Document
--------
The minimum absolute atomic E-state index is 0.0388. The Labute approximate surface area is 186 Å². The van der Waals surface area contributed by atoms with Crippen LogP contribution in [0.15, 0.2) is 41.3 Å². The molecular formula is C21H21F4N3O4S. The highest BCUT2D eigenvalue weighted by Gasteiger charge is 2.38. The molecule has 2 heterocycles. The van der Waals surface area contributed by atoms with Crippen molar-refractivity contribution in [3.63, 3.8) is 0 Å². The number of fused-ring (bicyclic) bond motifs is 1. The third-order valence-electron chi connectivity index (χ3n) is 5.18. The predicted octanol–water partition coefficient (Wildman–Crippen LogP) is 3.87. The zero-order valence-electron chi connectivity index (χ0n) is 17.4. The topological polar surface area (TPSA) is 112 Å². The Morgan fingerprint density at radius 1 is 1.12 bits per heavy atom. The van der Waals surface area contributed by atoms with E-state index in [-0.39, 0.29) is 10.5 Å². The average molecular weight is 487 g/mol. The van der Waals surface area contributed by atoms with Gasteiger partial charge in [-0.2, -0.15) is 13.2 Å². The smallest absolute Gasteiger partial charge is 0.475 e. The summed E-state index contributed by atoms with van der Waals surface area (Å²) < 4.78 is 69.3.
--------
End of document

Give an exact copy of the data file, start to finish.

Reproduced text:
The minimum absolute atomic E-state index is 0.0388. The Labute approximate surface area is 186 Å². The van der Waals surface area contributed by atoms with Crippen LogP contribution in [0.15, 0.2) is 41.3 Å². The molecular formula is C21H21F4N3O4S. The highest BCUT2D eigenvalue weighted by Gasteiger charge is 2.38. The molecule has 2 heterocycles. The van der Waals surface area contributed by atoms with Crippen molar-refractivity contribution in [3.63, 3.8) is 0 Å². The number of fused-ring (bicyclic) bond motifs is 1. The third-order valence-electron chi connectivity index (χ3n) is 5.18. The predicted octanol–water partition coefficient (Wildman–Crippen LogP) is 3.87. The zero-order valence-electron chi connectivity index (χ0n) is 17.4. The topological polar surface area (TPSA) is 112 Å². The Morgan fingerprint density at radius 1 is 1.12 bits per heavy atom. The van der Waals surface area contributed by atoms with E-state index in [-0.39, 0.29) is 10.5 Å². The average molecular weight is 487 g/mol. The van der Waals surface area contributed by atoms with Gasteiger partial charge in [-0.2, -0.15) is 13.2 Å². The smallest absolute Gasteiger partial charge is 0.475 e. The summed E-state index contributed by atoms with van der Waals surface area (Å²) < 4.78 is 69.3.